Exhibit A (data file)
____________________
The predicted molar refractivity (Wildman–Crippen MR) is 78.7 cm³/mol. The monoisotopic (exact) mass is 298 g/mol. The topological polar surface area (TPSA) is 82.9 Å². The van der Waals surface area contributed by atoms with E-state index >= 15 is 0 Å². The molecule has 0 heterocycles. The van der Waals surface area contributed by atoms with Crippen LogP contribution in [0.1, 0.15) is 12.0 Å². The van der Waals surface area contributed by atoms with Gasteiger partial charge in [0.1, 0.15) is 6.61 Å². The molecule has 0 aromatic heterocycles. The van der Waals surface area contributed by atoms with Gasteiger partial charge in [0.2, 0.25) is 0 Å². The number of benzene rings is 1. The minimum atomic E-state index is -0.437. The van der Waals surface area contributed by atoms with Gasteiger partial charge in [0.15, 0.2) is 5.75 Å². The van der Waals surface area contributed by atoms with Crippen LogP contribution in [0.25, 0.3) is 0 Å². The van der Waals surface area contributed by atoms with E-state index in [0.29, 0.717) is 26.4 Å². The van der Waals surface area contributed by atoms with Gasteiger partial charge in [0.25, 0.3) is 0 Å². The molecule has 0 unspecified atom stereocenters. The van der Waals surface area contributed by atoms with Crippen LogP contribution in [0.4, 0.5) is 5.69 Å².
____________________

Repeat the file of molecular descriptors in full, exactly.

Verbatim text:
The predicted molar refractivity (Wildman–Crippen MR) is 78.7 cm³/mol. The monoisotopic (exact) mass is 298 g/mol. The topological polar surface area (TPSA) is 82.9 Å². The van der Waals surface area contributed by atoms with E-state index >= 15 is 0 Å². The molecule has 0 heterocycles. The van der Waals surface area contributed by atoms with Crippen LogP contribution in [0.1, 0.15) is 12.0 Å². The van der Waals surface area contributed by atoms with Gasteiger partial charge in [0.1, 0.15) is 6.61 Å². The molecule has 0 aromatic heterocycles. The van der Waals surface area contributed by atoms with Gasteiger partial charge in [0.2, 0.25) is 0 Å². The number of benzene rings is 1. The minimum atomic E-state index is -0.437. The van der Waals surface area contributed by atoms with Gasteiger partial charge in [0.15, 0.2) is 5.75 Å². The van der Waals surface area contributed by atoms with Crippen LogP contribution in [0.25, 0.3) is 0 Å². The van der Waals surface area contributed by atoms with E-state index in [0.29, 0.717) is 26.4 Å². The van der Waals surface area contributed by atoms with Gasteiger partial charge in [0.25, 0.3) is 0 Å². The molecule has 0 unspecified atom stereocenters. The van der Waals surface area contributed by atoms with Crippen LogP contribution in [0.4, 0.5) is 5.69 Å².